Gannett Co Inc, the largest U.S. newspaper publisher, is facing a lawsuit claiming its efforts to diversify newsrooms led to discrimination against white workers.
The proposed class action was filed in Virginia federal court on Friday by five current and former Gannett employees who say they were fired or passed over for promotions to make room for less-qualified women and minorities.
The plaintiffs say those decisions were driven by a policy announced in 2020 under which Gannett aims to have its newsrooms reflect the demographics of the communities they cover by 2025.
Gannett has also tied executive bonuses and promotions to success meeting the goals outlined in the policy, according to the lawsuit.
"Gannett executed their reverse race discrimination policy with a callous indifference towards civil rights laws or the welfare of the workers, and prospective workers, whose lives would be upended by it," the plaintiffs said in the lawsuit.
Polly Grunfeld Sack, Virginia-based Gannett's chief legal counsel, said the company always seeks to recruit and retain the most qualified workers.
"We will vigorously defend our practice of ensuring equal opportunities for all our valued employees against this meritless lawsuit," Sack said in a statement.
The lawsuit comes amid growing backlash to increasingly prevalent corporate diversity policies. Unlike other pending cases brought by conservative groups, the claims against Gannett were filed directly by the company's employees.
The Washington Free Beacon reported last month that discriminatory fellowships and programs, which companies often establish on the basis of elite law firms' "civil rights" advice, are now prime targets for legal scrutiny since the Supreme Court struck down affirmative action in college admissions in June.
These programs "are lawsuits waiting to happen," Noah Peters, the former solicitor of the Federal Labor Relations Authority, told the Free Beacon.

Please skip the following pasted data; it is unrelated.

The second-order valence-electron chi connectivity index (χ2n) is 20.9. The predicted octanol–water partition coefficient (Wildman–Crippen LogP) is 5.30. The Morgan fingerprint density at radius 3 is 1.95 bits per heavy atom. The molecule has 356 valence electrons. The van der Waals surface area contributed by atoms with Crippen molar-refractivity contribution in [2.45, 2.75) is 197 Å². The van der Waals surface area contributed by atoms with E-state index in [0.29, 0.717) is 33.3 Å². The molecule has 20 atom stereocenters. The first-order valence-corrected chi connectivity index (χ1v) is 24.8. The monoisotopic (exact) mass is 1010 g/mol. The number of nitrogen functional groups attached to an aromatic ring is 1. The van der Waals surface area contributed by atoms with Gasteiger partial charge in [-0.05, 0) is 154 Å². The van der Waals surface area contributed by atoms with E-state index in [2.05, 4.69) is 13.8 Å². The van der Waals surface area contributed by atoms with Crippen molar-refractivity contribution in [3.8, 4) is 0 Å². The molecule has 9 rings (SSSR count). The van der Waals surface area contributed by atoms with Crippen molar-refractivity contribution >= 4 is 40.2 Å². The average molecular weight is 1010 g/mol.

Law schools are also gearing up for a fight over their policies to boost diversity. Top law school administrators from the University of California Berkeley and the University of Michigan last month huddled to discuss how to protect those programs. They suggested schools take steps to avoid creating a "record" of "discriminatory intent."
Starbucks Corp, Target Corp, and Progressive Insurance are among the companies that have faced shareholder lawsuits challenging diversity programs. A group founded by former Trump administration officials has filed more than a dozen complaints with a federal anti-bias agency accusing large companies of discriminating against white and male workers.
On Tuesday, a group formed by conservative activist Edward Blum, who spearheaded the Supreme Court case, sued two major U.S. law firms over fellowships they offer to racial minorities and LGBT people.
The lawsuit against Gannett notes that the Supreme Court said in the decision that "eliminating racial discrimination means eliminating all of it."
In the lawsuit, plaintiff Steven Bradley says he was fired from a management job at the Democrat and Chronicle newspaper in Rochester, New York, and then passed over for a different position with Gannett because he is white.
Bradley in April filed a similar lawsuit against Gannett in New York state court. The status of that case was unclear.
Another plaintiff, Logan Barry, says he was in line for promotion to a leadership position at the Progress-Index in Petersburg, Virginia. After Gannett acquired the newspaper in 2019, the job went to a Black woman with fewer qualifications, according to the lawsuit.
The plaintiffs accused Gannett of violating a federal law prohibiting race discrimination in contracts. They are seeking to require Gannett to eliminate the 2020 policy, along with lost pay and benefits and other money damages.
(Reporting by Daniel Wiessner in Albany, New York, Editing by Alexia Garamfalvi and Daniel Wallis)